FIG. 5 is an energy-dispersive X-ray (EDX) map of a cross-section of two joined components. The EDX map shows components 502 and 504, conductive surface portions 503 and 505, and polymer core 524 and conductive shell 528 of particle 520. The light areas indicate indium concentration along the top and bottom interfaces and along the metal shell of the particle. The starting structure only consisted of indium in lower conducting surface 503. The roughness of the constituents was able to pierce the residual adhesive layer of FIG. 4. At this point direct metal contact is formed. The high diffusion rate of Indium in Gold drives the fusion process. The indium diffusion across the metal surface of the particle shown in the EDX map. The indium continues to diffuse into the gold conductive surface of 505 as shown in the EDX map. After fusion robust metal connections are to be found between the conducting particle and both conductive surface portions. This forms a large area connection for a low resistance and a strong bond able to survive stresses.

FIG. 6 is an optical surface analyzer image of a spread-out adhesive layer. The large wavy features are interference fringes related to variations in film thickness. The “bulls-eye” features indicate the locations of particles 220 in the adhesive matrix 212. The actual particles are the small central circles. The surrounding bulls-eye rings are created by broad “mountains” of adhesive around the particles, similar to what is depicted in the particle on the right hand side of FIG. 2E. This image shows particles with a density of 20/cm2. They are 20 micrometers in diameter, making this a 0.006% coverage.

Different examples of the apparatus(es) and method(s) disclosed herein include a variety of components, features, and functionalities. It should be understood that the various examples of the apparatus(es) and method(s) disclosed herein may include any of the components, features, and functionalities of any of the other examples of the apparatus(es) and method(s) disclosed herein in any combination, and all of such possibilities are intended to be within the spirit and scope of the present disclosure.

Many modifications of examples set forth herein will come to mind to one skilled in the art to which the present disclosure pertains having the benefit of the teachings presented in the foregoing descriptions and the associated drawings.

Therefore, it is to be understood that the present disclosure is not to be limited to the specific examples illustrated and that modifications and other examples are intended to be included within the scope of the appended claims. Moreover, although the foregoing description and the associated drawings describe examples of the present disclosure in the context of certain illustrative combinations of elements and/or functions, it should be appreciated that different combinations of elements and/or functions may be provided by alternative implementations without departing from the scope of the appended claims. Accordingly, parenthetical reference numerals in the appended claims are presented for illustrative purposes only and are not intended to limit the scope of the claimed subject matter to the specific examples provided in the present disclosure.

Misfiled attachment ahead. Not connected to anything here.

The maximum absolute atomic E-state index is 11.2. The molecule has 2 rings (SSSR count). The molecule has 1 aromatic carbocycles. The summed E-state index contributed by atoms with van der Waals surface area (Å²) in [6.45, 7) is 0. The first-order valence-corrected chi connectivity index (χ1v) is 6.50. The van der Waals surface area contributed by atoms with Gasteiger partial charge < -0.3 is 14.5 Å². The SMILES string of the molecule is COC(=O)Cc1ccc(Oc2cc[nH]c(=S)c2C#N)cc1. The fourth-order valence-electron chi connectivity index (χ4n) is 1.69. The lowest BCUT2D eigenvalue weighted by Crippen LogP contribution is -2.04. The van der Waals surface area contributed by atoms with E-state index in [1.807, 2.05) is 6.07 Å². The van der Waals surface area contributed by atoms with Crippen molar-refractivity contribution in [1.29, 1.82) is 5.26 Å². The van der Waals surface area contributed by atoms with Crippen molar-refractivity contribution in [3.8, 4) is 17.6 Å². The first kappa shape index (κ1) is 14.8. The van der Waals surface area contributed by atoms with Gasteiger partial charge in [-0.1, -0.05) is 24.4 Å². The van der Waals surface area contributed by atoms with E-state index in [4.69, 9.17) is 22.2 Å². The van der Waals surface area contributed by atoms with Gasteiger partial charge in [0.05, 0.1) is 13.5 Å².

Claims

1. A manufactured article comprising:

a first component, comprising a first conductive surface portion, formed by a first conductive material;
a second component, comprising a second conductive surface portion, formed by a second conductive material; and
an adhesive layer, disposed between the first conductive surface portion of the first component and the second conductive surface portion of the second component and attaching the first conductive surface portion of the first component to the second conductive surface portion of the second component, wherein the adhesive layer comprises an adhesive matrix and one or more conductive particles, each comprising a polymer core and a conductive shell and embedded into the adhesive matrix, wherein the conductive shell of each of the one or more conductive particles is metallically fused with the first conductive surface portion and the second conductive surface portion by diffusing the first conductive material and the second conductive material into the conductive shell thereby establishing a conductive path between the first conductive surface portion and the second conductive surface portion through the conductive shell, and wherein each of the first conductive material and the second conductive material interdiffuses into the conductive shell at a temperature is less than a melting temperature of the conductive shell.